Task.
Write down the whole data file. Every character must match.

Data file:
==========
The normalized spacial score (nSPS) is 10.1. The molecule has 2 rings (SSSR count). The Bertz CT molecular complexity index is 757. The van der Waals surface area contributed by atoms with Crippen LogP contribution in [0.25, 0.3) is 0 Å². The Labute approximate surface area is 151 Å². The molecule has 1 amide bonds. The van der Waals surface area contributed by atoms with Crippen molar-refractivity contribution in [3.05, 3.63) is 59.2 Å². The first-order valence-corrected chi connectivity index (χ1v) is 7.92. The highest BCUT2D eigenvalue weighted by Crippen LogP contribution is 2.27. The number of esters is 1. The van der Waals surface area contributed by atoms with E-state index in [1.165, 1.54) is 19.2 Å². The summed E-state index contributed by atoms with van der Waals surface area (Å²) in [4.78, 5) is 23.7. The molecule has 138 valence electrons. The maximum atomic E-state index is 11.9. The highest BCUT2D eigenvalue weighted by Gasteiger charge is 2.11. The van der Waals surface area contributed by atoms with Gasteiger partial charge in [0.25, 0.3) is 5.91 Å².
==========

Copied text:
The normalized spacial score (nSPS) is 10.1. The molecule has 2 rings (SSSR count). The Bertz CT molecular complexity index is 757. The van der Waals surface area contributed by atoms with Crippen LogP contribution in [0.25, 0.3) is 0 Å². The Labute approximate surface area is 151 Å². The molecule has 1 amide bonds. The van der Waals surface area contributed by atoms with Crippen molar-refractivity contribution in [3.05, 3.63) is 59.2 Å². The first-order valence-corrected chi connectivity index (χ1v) is 7.92. The highest BCUT2D eigenvalue weighted by Crippen LogP contribution is 2.27. The number of esters is 1. The van der Waals surface area contributed by atoms with E-state index in [1.165, 1.54) is 19.2 Å². The summed E-state index contributed by atoms with van der Waals surface area (Å²) in [4.78, 5) is 23.7. The molecule has 138 valence electrons. The maximum atomic E-state index is 11.9. The highest BCUT2D eigenvalue weighted by Gasteiger charge is 2.11. The van der Waals surface area contributed by atoms with Gasteiger partial charge in [0.25, 0.3) is 5.91 Å².